The Food Trends that will Advance into 2021
30th November 2020
Clíona Regan, International Graduate, Bord Bia - The Irish Food Board
2020 has been a turbulent year for everyone in both personal and professional lives, and has been a year like no other for the food and drink industry. We’ve seen many trends emerge in this industry as stakeholders fought to stay afloat, and with the year coming to a close, one must wonder which trends will remain and advance into the year ahead.
1) Health and Wellness
Consumers are now more than ever very conscious of the food they put into their bodies and the implications they can have towards protecting their health and immune systems.
There is now a demand by consumers for produce that have health properties and benefits attached to them. History has told us as much – a study done in South Korea showed that after the Swine Flu crisis in 2009, sales of red ginseng grew by 57%, and after the MERS epidemic in 2015, sales of vitamins and health foods grew by 26% (Kantar World Panel, 2020). This is an opportunity for food and drink companies to make produce that can actively aid the public’s health, and will likely continue into 2021.
Although the pandemic may have been a momentary distraction from the sustainability work that has to be done both nationally and globally, it is safe to say that it has also provided a chance for companies to take a look at their operations and make changes for the better.
There has been a heightened sense of the need for hygiene and extra packaging, which in some ways has overruled environmental concerns over plastic packaging. Fortunately, we are still seeing progress in the creation of fully recycled or compostable packaging by Irish food and drink companies. For example, some of Origin Green’s member companies have made strides in this area – Brennan’s Bread announced at the end of July 2020, that its wax paper packaging used for many of its products, including the popular Family Pan white sliced pan, is now 100% recyclable and industrial compostable. Beverage company Britvic recently announced their intent for all plastic bottles in GB to be made from 100% recycled plastic (rPET) by the end of 2022 – three years earlier than originally planned. Sustainability will continue to be a key focus area for companies and manufacturers in 2021.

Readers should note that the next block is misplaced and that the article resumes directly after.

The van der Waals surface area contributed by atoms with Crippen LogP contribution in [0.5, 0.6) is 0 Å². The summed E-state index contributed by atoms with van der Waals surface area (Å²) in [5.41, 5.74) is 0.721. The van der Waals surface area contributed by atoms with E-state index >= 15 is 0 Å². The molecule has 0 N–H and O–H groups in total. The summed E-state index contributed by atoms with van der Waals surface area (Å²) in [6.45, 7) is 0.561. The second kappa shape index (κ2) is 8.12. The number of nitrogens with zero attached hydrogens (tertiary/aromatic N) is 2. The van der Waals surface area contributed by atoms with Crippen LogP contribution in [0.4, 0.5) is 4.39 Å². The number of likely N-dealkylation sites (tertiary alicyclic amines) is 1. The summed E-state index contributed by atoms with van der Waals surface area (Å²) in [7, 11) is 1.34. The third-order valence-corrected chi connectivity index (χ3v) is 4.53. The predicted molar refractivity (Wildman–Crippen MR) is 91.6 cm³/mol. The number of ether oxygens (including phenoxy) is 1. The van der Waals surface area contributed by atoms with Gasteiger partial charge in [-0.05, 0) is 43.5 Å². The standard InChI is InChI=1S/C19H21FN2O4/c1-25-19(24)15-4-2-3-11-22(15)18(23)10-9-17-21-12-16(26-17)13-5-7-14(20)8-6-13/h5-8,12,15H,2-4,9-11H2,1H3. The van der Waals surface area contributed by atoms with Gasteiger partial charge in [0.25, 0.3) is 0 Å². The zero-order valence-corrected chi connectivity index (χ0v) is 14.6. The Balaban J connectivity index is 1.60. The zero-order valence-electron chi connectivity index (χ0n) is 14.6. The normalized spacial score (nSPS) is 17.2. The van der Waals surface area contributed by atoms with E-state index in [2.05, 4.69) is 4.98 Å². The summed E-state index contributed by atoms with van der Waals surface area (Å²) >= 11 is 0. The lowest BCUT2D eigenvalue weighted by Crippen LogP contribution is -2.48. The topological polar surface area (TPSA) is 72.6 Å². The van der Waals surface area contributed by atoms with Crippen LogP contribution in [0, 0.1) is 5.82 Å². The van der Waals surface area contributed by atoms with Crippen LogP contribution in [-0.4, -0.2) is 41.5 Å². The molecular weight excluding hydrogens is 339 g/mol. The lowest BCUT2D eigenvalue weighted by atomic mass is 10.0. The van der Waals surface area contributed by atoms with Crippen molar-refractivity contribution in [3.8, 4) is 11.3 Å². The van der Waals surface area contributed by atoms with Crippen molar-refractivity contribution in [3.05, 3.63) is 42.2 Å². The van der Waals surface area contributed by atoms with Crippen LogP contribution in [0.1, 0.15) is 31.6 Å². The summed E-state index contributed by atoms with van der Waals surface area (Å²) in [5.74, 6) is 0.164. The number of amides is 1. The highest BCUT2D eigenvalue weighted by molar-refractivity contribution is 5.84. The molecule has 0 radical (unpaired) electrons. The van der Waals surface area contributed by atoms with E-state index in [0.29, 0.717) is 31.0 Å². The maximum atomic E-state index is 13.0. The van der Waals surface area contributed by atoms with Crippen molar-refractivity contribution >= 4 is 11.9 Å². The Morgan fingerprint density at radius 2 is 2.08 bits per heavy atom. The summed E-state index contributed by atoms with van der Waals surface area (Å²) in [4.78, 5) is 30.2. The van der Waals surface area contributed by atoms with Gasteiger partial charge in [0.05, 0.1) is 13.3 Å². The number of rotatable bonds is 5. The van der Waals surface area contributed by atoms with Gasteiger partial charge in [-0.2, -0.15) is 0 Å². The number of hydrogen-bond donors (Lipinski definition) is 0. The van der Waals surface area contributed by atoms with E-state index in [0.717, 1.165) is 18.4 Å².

3) Comfort Cooking at Home
With restaurant closures occurring in March and again in October, consumers have had to quickly embrace scratch-cooking at home. It is fair to say that this pandemic has brought out an inner chef within each of us that we may not have known we had. Bord Bia’s early Indicators work found that 41% of Irish families were eating together more as a result of Covid-19. The new kitchen skills that people have picked up during this time, along with the appreciation for quality family time, is not likely to disappear come next year. Food and drink companies should seek to serve customers their familiar favourites, as well as revamping the basics, as people continue to flourish in the kitchen in 2021.